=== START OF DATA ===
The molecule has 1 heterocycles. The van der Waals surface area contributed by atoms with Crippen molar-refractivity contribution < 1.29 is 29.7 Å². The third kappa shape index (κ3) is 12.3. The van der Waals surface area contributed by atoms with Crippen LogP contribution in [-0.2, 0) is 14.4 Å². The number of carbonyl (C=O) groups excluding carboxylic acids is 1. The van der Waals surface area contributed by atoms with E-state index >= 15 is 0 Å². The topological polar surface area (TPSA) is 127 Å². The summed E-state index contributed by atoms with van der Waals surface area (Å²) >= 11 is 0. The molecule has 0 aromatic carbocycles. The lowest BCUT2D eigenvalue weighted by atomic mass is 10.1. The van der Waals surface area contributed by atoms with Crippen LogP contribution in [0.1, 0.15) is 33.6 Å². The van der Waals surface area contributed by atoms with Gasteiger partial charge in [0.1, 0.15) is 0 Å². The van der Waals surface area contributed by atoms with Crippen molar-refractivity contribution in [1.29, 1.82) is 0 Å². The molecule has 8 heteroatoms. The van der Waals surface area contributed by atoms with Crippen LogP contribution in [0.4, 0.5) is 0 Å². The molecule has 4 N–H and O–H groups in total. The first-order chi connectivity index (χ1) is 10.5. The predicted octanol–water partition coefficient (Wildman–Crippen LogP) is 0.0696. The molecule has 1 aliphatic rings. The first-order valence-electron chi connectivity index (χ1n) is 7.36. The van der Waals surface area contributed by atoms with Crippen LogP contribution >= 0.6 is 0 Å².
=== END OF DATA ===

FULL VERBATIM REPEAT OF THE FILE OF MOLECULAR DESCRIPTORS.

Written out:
The molecule has 1 heterocycles. The van der Waals surface area contributed by atoms with Crippen molar-refractivity contribution < 1.29 is 29.7 Å². The third kappa shape index (κ3) is 12.3. The van der Waals surface area contributed by atoms with Crippen LogP contribution in [-0.2, 0) is 14.4 Å². The number of carbonyl (C=O) groups excluding carboxylic acids is 1. The van der Waals surface area contributed by atoms with E-state index >= 15 is 0 Å². The topological polar surface area (TPSA) is 127 Å². The summed E-state index contributed by atoms with van der Waals surface area (Å²) >= 11 is 0. The molecule has 0 aromatic carbocycles. The lowest BCUT2D eigenvalue weighted by atomic mass is 10.1. The van der Waals surface area contributed by atoms with Crippen LogP contribution in [0.1, 0.15) is 33.6 Å². The van der Waals surface area contributed by atoms with Gasteiger partial charge in [0.1, 0.15) is 0 Å². The van der Waals surface area contributed by atoms with Crippen molar-refractivity contribution in [1.29, 1.82) is 0 Å². The molecule has 8 heteroatoms. The van der Waals surface area contributed by atoms with Crippen LogP contribution in [0.4, 0.5) is 0 Å². The molecule has 4 N–H and O–H groups in total. The first-order chi connectivity index (χ1) is 10.5. The predicted octanol–water partition coefficient (Wildman–Crippen LogP) is 0.0696. The molecule has 1 aliphatic rings. The first-order valence-electron chi connectivity index (χ1n) is 7.36. The van der Waals surface area contributed by atoms with Crippen LogP contribution >= 0.6 is 0 Å².